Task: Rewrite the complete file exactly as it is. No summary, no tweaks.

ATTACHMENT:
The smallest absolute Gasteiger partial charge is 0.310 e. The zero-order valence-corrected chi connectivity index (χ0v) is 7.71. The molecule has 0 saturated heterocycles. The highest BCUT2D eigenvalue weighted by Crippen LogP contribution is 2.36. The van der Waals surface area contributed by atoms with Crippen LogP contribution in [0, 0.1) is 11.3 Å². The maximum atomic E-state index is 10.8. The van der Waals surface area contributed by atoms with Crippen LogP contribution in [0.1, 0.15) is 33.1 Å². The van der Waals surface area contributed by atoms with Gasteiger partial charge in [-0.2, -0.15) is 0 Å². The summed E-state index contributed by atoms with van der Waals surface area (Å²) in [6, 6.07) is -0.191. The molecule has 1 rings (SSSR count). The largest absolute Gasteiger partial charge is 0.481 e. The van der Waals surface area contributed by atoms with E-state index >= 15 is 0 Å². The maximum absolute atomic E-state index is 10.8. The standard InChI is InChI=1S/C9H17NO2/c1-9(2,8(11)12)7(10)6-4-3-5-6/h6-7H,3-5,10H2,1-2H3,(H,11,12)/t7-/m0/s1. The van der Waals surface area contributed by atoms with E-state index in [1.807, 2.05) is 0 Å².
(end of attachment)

The smallest absolute Gasteiger partial charge is 0.310 e. The zero-order valence-corrected chi connectivity index (χ0v) is 7.71. The molecule has 0 saturated heterocycles. The highest BCUT2D eigenvalue weighted by Crippen LogP contribution is 2.36. The van der Waals surface area contributed by atoms with Crippen LogP contribution in [0, 0.1) is 11.3 Å². The maximum atomic E-state index is 10.8. The van der Waals surface area contributed by atoms with Crippen LogP contribution in [0.1, 0.15) is 33.1 Å². The van der Waals surface area contributed by atoms with Gasteiger partial charge in [-0.2, -0.15) is 0 Å². The summed E-state index contributed by atoms with van der Waals surface area (Å²) in [6, 6.07) is -0.191. The molecule has 1 rings (SSSR count). The largest absolute Gasteiger partial charge is 0.481 e. The van der Waals surface area contributed by atoms with E-state index >= 15 is 0 Å². The maximum absolute atomic E-state index is 10.8. The standard InChI is InChI=1S/C9H17NO2/c1-9(2,8(11)12)7(10)6-4-3-5-6/h6-7H,3-5,10H2,1-2H3,(H,11,12)/t7-/m0/s1. The van der Waals surface area contributed by atoms with E-state index in [1.807, 2.05) is 0 Å².